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Faith: The Risk of Faith

By Clayton Bell

 Exodus 2:1-10

Faith always involves a risk. Faith is a gamble that we take when we do something without knowing for sure that the results will be good. Our experience and the experience of others may make the odds favor us, but without a 100 percent guarantee in the results, we still take a gamble.

We call buying a lottery ticket a big gamble; but we call buying blue chip stocks an investment.

We call taking prescription medicine safe medical treatment. We call self-medication a gamble.

Because life holds no guarantees, there is an element of gamble in all that we do, whether it is driving a car or eating rare hamburger meat.

But the kind of risk that Jochebed took with baby Moses falls into a separate category.

The Egyptians were frightened by the increase in the Jewish population, so they ordered that all male babies were to be killed. And then Baby Moses shows up.

So ... What's a mother to do? Can you put yourself in Jochebed's emotional shoes?

You fear the government; You love your child; You want to save your child; You want to obey the Lord!

So you pray. You pray with great fervor. Jochebed, was a shrewd Jewish mother. She was also a woman of great faith. And then a plan slowly begins to form in her mind She knew the usual location at the river Nile where Pharaoh's daughter went for her daily swim. Jochebed got a basket woven out of limber reeds, waterproofed it with tar from a nearby tar-pit, and lined it with linens. Then she placed little Moses in it, and set it adrift in the marsh reeds along the river. She timed Baby Moses' feeding schedule so he would get hungry about the time of Pharaoh's daughter's swim. She also stationed Miriam, Moses' older sister, in a strategic location, to watch what happened, and gave her instructions on what to say.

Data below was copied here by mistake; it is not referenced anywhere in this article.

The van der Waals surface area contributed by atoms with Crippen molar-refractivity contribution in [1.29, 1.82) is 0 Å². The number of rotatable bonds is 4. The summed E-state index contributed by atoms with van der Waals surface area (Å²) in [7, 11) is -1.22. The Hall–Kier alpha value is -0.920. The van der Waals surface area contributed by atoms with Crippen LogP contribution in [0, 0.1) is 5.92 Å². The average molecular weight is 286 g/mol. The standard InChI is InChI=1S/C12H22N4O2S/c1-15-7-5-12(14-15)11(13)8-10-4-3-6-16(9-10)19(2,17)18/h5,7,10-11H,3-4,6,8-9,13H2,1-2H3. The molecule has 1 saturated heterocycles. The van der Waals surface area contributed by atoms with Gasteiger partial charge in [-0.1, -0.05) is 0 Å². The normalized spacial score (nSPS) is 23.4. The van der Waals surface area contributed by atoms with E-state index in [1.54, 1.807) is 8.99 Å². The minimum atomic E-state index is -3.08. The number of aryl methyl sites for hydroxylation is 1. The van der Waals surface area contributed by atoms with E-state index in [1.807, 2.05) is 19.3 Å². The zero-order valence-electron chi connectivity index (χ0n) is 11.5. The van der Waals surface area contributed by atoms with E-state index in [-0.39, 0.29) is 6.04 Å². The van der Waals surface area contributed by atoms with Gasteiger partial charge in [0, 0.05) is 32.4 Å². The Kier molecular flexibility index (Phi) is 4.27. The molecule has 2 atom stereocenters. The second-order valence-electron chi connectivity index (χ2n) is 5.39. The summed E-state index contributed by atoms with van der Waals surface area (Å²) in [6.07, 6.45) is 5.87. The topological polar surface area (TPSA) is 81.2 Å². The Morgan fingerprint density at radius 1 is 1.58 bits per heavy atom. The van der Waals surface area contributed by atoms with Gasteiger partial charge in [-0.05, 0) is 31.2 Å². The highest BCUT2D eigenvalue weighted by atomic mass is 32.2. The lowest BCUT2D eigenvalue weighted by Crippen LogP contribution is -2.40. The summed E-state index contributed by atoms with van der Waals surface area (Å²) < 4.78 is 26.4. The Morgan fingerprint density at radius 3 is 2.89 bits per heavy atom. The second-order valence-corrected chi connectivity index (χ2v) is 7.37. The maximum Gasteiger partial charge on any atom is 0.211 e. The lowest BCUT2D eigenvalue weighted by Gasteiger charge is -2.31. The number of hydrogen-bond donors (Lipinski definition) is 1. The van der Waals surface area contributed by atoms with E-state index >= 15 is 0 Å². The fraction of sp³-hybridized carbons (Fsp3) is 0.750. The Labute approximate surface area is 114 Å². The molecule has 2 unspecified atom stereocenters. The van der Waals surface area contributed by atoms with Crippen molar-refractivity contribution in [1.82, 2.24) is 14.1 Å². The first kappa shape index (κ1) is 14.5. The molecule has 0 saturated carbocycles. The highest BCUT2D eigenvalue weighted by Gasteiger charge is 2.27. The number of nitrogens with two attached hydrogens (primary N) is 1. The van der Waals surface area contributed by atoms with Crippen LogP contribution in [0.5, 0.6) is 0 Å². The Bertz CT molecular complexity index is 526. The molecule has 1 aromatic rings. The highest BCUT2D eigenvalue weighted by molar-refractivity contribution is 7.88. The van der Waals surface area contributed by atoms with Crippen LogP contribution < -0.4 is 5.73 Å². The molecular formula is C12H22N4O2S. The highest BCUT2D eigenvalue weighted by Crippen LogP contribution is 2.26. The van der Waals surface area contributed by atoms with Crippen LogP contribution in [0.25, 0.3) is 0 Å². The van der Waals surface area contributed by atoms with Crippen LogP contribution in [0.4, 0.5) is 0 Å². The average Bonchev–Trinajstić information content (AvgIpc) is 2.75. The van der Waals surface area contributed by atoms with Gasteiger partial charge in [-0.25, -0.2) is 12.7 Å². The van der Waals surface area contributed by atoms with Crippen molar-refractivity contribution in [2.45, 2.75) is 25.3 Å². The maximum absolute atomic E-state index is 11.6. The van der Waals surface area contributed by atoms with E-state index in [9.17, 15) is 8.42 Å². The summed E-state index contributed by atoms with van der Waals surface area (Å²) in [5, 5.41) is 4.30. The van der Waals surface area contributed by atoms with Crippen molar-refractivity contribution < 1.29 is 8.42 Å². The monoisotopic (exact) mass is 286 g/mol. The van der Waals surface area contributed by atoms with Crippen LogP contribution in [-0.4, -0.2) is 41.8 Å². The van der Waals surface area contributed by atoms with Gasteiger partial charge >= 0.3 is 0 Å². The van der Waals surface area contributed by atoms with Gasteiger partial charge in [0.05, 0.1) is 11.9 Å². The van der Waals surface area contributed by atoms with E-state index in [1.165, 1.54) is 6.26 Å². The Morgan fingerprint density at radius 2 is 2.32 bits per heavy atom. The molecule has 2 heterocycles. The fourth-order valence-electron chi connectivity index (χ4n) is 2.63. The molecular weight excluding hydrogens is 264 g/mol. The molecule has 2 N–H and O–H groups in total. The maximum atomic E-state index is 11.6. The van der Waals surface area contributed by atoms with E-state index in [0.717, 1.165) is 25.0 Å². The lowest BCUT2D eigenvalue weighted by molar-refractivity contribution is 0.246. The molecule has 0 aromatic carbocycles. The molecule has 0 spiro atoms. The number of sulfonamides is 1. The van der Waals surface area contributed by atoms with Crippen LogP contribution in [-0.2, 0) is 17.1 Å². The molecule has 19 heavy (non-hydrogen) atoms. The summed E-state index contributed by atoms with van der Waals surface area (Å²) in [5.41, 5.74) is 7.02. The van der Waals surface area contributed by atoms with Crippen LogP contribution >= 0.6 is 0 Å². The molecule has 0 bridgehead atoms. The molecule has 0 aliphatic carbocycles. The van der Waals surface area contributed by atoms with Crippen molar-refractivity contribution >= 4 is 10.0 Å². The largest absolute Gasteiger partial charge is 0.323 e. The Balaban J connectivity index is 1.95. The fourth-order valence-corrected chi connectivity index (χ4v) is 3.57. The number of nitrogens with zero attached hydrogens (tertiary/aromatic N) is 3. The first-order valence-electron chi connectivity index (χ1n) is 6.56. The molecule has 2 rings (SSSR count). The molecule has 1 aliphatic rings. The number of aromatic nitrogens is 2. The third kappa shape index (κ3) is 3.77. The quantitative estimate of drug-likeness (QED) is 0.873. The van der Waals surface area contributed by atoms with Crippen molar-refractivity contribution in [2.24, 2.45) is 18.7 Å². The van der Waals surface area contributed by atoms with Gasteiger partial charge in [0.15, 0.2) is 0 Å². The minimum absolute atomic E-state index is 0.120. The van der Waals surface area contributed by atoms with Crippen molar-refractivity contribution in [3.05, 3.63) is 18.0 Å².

Sure enough, Moses' daughter appeared at her usual time for her swim and heard a baby crying. She told her ladies in waiting to locate the source of the cry, and when they did, they brought the basket to their mistress. There was a hungry baby, desperately in need of food and other attention ... and how could a wo-man resist? She did what a woman's maternal instincts dictated, even though she recognized the baby as one of the Hebrew children. Now, you know the rest of the story. Miriam stepped up to Pharaoh's daughter and asked if she (Pharaoh's daughter) would like for her (Miriam) to find a wet nurse for the baby from among the Hebrew women. Pharaoh's daughter thought that would be nice, so Miriam went and engaged Jochebed, Moses' birth mother, to be Moses' nurse, and she got to care for her own child and got paid for it at the same time.

That's the story in a nut-shell. But back up in that story for a moment. Having done the best you can, there comes a moment when you push the little wicker ark into the waters of the Nile. You take your hands off. And the rest is in God's hands.

In spite of your best hopes and planning, and prayers, you quiver with anxiety. Will the baby be saved? That Is the Risk of Faith.

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